ITI Profile: Martina Colucci Student
We talk to Martina Colucci about her route into translation studies and the benefits she has gained from being a Student member of ITI
I got closer to translation later than other fellow translators.
Back in 2019, at the age of 26, I finally received my BA in Cultures and Literatures of the Modern World at the University of Turin. The journey to this point hadn’t been particularly pleasant for me – to be completely honest, I detested everything regarding linguistics back then, and I swore to myself I would have never go into academia ever again.
During the last months that separated me from my final dissertation, I started translating a story for a friend of mine – and surprisingly I absolutely loved it. I loved thinking of a way to make a sentence work in Italian and I loved rereading everything and realising I made that.
It was a very special feeling, for somebody who had turned particularly sour towards academia.
Two months on from my graduation, in January 2020, I moved to the UK together with my partner. (When I met all my friends to say goodbye, I told everyone I was ready for a new adventure. Nonetheless, I didn’t expect that adventure to also include the plague.)
But, joking aside, after the lockdowns, a recurrent thought of mine was the possibility of going back to university. I knew that it was coming both from a deep unhappiness with my day job and the desire to study something that, for the first time, was actually making me happy.
So, after a long while working and saving, in September 2021 I was finally able to enrol at the University of Surrey for a part-time Master in Translation – and it turns out that was the best decision of my life. I’m still learning a lot, I have encountered so many interesting people and I had the chance to gain so much from every single person that I met during lectures, lunch breaks, on my way to campus from the train station. I started to enjoy linguistic studies again!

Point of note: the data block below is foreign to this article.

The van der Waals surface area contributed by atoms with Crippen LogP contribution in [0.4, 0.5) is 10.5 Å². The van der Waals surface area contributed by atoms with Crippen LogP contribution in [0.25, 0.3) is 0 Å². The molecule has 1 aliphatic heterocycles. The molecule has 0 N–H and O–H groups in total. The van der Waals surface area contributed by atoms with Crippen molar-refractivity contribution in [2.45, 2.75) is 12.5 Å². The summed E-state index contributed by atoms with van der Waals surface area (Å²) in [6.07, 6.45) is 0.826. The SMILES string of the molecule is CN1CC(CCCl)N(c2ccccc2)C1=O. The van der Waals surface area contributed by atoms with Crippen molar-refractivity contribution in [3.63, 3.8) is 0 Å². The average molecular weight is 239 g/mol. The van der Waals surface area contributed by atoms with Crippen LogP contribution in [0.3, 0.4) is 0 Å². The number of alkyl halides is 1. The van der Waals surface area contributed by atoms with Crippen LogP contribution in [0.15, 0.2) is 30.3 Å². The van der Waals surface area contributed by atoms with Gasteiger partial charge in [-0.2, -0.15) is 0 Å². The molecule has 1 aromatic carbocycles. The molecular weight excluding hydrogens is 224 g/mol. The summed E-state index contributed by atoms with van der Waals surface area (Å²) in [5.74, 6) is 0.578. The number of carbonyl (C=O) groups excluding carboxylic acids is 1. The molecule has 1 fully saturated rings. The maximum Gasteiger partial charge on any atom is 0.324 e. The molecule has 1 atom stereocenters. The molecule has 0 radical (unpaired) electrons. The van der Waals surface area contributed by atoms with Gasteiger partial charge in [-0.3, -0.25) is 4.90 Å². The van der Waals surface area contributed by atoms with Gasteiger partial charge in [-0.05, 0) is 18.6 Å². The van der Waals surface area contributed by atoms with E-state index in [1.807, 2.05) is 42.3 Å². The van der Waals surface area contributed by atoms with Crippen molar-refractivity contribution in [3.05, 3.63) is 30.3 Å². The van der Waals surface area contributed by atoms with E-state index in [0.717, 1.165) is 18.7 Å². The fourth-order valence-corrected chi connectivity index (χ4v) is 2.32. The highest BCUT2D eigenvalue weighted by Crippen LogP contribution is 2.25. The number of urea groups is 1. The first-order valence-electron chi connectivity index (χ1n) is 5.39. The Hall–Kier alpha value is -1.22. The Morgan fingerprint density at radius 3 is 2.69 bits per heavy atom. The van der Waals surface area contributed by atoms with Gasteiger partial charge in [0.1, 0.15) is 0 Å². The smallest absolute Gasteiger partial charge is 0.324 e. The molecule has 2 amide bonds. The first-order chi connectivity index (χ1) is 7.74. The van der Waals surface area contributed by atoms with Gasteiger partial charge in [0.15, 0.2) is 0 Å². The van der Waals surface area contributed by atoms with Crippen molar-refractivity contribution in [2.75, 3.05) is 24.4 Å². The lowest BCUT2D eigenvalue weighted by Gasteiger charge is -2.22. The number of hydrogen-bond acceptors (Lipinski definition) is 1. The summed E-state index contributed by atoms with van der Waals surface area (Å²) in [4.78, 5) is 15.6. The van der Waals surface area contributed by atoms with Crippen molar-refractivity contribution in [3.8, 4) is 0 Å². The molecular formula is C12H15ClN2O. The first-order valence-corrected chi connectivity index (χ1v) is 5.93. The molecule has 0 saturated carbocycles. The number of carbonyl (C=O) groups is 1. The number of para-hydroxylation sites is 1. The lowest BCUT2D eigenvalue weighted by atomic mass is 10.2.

It was during this time that I came across ITI. Following the advice from my language tutor, I decided to join the Institute as a way to learn more about professional translators and gain more insights from their members. And, after attending the conference in Brighton, I can defitinely say that joining ITI was another great decision that I have made.
When you look from an external point of view at this community it is easy to feel that you may never be part of it, that you will be always looked as an outsider by a group of very exclusive individuals; instead, I have met people who were willing to talk with me about their experiences and how they got to wherer they are now, and share tips on how to get started.
It feels like they were so willing to welcome you into the community and that felt very comforting to somebody who is not a professional yet.
I’m currently working on a literary translation for my MA dissertation and, as a way to enrich my portfolio, I’m focusing on a couple of audio-visual translations as a volunteer translator, along with other charity projects.
My final goal is to become a full-time freelancer translator and, although I’m aware this journey will be a long and bumpy one, I’m excited to see what comes next.
But for now, I enjoy the ride along with my partner Agnese and my eight plants, on the shores of Brighton.